23. 4. One side is the leading strand - it follows the helicase as it unwinds. • 5. The other side is the lagging strand - its moving away from the helicase

  24. Steps of DNA Replication (cont’d) • Problem: it reaches the replication fork, but the helicase is moving in the opposite direction. It stops, and another polymerase binds farther down the chain. • This process creates several fragments, called Okazaki Fragments, that are bound together by DNA ligase.

  25. 6. During replication, there are many points along the DNA that are synthesized at the same time (multiple replication forks). • It would take forever to go from one end to the other, it is more efficient to open up several points at one time.

  26. Replication is called semi-conservative, because one half of the original strand is always saved, or "conserved"

  27. http://www.stolaf.edu/people/giannini/flashanimat/molgenetics/dna-rna2.swfhttp://www.stolaf.edu/people/giannini/flashanimat/molgenetics/dna-rna2.swf http://www.bioteach.ubc.ca/TeachingResources/MolecularBiology/DNAReplication.swf

  28. DNA Expression Transcription and Translation

  29. 3 Important Points to Remember: • Chromosomes are made of DNA • Segments of DNA code for a protein • Protein in turn, relates to a trait (eye color, enzymes, hormones..)

  30. How Proteins are Synthesized from DNA • 1. DNA is trancribed into mRNA (messenger RNA) in the nucleus2. mRNA leaves the nucleus and travels to the cytoplasm3. Ribosomes in the cytoplasm use the code on mRNA to translate it into amino acids4. Amino acids form a chain - a protein

  31. The Central Dogma of Genetics

  32. RNA • RNA is very similar to DNA with the following exceptions: • it is single stranded • it has uracil instead of thymine • it has the sugar ribose, instead of deoxyribose

  33. Transcription • The base-pair rule is followed during transcription, except, instead of pairing thymine with adenine, when creating an RNA strand, uracil is used • DNA Strand: T G C A T C A G A • RNA Strand: A C G U A G U C U • Transcription • Transcription2

  34. Transcription begins on the area of DNA that contains the gene. • Each gene has three regions: 1. Promotor - turns the gene on or off2. Coding region - has the information on how to construct the protein3. Termination sequence - signals the end of the gene • RNA Polymerase is responsible for reading the gene, and building the mRNA strand. • It reads only the 3' to 5' strand.

  35. Translation 1. The mRNA travels to the cytoplasm 2. Amino acids exist freely in the cytoplasm, many of them you acquire from your dietPKU 3. Each 3 bases (codon) translates to a single amino acid. (See codon chart)

  36. Translation 4. The ribosome looks for the "start" codon - AUG, this is where the chain begins 5. Transfer (tRNA), has an anticodon at one end and an amino acid at the other, it binds to a complementary codon. 6. Another tRNA reads the next codon, the amino acid attached to it binds with the amino acid on the previous tRNA using a peptide bond. The first tRNA falls off.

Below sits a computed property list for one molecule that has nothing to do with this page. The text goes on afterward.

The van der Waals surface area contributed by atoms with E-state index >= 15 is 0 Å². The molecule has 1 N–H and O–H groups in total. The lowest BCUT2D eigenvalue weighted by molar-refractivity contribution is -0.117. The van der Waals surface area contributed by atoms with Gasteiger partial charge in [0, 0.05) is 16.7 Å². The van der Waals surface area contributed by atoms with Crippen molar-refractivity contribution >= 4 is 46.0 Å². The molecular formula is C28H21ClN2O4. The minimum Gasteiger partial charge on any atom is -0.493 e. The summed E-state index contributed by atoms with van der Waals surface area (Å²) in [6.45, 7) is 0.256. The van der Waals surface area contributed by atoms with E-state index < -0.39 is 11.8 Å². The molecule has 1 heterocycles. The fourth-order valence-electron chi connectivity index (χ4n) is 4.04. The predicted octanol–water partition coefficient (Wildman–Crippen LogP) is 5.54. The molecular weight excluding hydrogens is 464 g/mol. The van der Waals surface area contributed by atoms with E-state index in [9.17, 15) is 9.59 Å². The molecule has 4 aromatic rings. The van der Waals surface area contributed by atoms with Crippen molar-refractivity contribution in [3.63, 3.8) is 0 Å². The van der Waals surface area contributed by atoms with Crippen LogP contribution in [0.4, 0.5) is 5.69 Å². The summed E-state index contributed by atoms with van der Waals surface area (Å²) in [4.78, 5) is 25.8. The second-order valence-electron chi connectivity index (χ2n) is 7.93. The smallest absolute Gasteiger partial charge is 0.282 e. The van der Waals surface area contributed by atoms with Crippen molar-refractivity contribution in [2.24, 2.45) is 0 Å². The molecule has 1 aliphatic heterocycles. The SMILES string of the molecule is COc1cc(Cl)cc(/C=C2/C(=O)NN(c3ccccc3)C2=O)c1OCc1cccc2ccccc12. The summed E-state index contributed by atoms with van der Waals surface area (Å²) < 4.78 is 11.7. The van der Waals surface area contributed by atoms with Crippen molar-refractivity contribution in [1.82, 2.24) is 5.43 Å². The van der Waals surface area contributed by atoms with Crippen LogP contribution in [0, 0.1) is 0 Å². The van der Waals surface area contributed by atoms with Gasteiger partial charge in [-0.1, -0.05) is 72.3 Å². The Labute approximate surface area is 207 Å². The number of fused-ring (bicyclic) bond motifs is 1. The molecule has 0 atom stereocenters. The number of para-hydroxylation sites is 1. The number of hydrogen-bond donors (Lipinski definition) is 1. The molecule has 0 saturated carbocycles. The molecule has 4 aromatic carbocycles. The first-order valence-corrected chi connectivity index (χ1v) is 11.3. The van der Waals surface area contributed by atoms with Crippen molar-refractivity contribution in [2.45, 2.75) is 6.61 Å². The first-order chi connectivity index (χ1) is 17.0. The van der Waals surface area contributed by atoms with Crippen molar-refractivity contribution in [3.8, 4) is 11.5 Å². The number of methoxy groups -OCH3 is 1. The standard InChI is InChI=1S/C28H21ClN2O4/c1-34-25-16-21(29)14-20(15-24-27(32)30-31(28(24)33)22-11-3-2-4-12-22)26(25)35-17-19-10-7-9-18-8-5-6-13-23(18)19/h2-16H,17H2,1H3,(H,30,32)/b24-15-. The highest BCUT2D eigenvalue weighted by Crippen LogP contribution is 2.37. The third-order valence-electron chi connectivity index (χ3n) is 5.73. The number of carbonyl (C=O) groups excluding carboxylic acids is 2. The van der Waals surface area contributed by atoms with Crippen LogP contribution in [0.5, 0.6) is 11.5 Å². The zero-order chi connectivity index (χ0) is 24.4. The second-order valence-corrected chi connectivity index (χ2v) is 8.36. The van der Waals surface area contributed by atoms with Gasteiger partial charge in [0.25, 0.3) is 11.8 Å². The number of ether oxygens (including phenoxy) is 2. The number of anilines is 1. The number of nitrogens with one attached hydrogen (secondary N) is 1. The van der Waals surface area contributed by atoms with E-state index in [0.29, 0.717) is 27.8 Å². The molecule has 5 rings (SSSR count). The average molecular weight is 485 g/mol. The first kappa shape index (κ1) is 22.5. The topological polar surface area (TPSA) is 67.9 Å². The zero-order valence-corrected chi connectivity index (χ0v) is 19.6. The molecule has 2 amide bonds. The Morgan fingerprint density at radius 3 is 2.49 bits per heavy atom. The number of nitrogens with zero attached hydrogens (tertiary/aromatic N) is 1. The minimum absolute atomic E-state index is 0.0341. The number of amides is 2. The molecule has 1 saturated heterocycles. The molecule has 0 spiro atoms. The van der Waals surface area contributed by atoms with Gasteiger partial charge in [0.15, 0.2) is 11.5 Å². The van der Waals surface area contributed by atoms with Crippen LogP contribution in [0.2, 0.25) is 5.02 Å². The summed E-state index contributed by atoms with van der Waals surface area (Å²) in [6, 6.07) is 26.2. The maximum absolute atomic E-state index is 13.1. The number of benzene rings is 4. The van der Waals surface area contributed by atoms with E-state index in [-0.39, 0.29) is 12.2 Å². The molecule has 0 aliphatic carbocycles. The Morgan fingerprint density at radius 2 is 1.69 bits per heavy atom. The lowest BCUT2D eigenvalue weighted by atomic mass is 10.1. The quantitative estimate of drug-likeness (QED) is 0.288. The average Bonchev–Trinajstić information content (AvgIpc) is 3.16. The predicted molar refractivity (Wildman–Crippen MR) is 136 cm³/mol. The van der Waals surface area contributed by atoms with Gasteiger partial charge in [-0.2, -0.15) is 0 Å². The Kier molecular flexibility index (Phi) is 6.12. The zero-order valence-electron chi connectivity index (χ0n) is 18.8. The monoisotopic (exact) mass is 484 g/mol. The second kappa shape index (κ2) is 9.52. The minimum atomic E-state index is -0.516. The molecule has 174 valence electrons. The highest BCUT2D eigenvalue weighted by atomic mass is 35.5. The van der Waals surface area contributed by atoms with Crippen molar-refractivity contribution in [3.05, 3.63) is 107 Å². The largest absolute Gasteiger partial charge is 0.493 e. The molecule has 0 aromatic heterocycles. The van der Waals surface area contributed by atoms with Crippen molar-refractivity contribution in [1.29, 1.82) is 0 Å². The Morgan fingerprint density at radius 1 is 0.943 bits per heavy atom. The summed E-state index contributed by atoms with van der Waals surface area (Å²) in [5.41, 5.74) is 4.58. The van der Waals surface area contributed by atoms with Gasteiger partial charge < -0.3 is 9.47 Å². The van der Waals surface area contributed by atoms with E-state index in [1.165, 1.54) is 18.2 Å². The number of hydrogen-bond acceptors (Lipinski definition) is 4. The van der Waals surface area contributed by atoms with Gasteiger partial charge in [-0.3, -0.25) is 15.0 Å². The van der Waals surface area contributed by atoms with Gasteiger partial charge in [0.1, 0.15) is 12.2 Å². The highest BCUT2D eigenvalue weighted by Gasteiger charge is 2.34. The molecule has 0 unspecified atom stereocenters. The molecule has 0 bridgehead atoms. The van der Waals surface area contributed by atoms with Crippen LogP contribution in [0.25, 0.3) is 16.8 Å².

37. Translation 7. This process continues until the "stop" codon is reached.8. The amino acid chain folds into a 3 dimensional structure, now a protein.9. That protein can be an enzyme, a hormone, or any other structure in the body that gives it traits and functionality. Translation

  38. Test for Understanding • A DNA sequence has the following bases: T A C - A G A - T T A - G G G - A T T What amino acids does it code for? (You'll need to use the codon chart)

  39. Answer: • First transcribe to its RNA sequence: A U G - U C U - A A U - C C C - U A A • Now translate to the amino acids: start - ser - asn - gly - stop • The amino acid chain is: Serine-asparagine-glycine.

  40. Mutations

  41. What causes mutations? • Most occur infrequently/spontaneously because of defects in the separation of chromosomes during • mitosis/meiosis • DNA replication • Some regions of DNA = hot spots • More likely to undergo mutation • Not all mutations occur spontaneously, many mutations are caused by mutagens • Ex. UV rays, X-rays (high dose) • Many mutagens are also carcinogens (cancer causing)

  42. Mutations Point Mutation - substitute one base for another Original: A T A C A C Mutant : T T A C A C Frameshift Mutation - a base is either added or removed which causes a shift in the reading frame. Many genes affected – can be disastrous Original: A T A C A C A A G C C AMutant: A T T A C A C A A G C C A

  43. Mutations *Silent Mutation - a base is changed but the resulting amino acid is the same as in the non mutant DNA. No outward changes. Original: A A A C A GMutant: A A G C A G *Occur relatively frequently Nonsense Mutation - a codon is changed to a STOP codon Original: A T A C C C A A AMutant: A T T C C C A A A

  44. Mutations • Transposon - Jumping Gene, a stretch of DNA that inserts itself into a different spot on a chromsome or another chromosome • Can activate/inactivate genes • Mutations in DNA can cause a change in species --> Evolution • HOX mutations can cause major changes in morphology

  45. Karyotypes & Pedigrees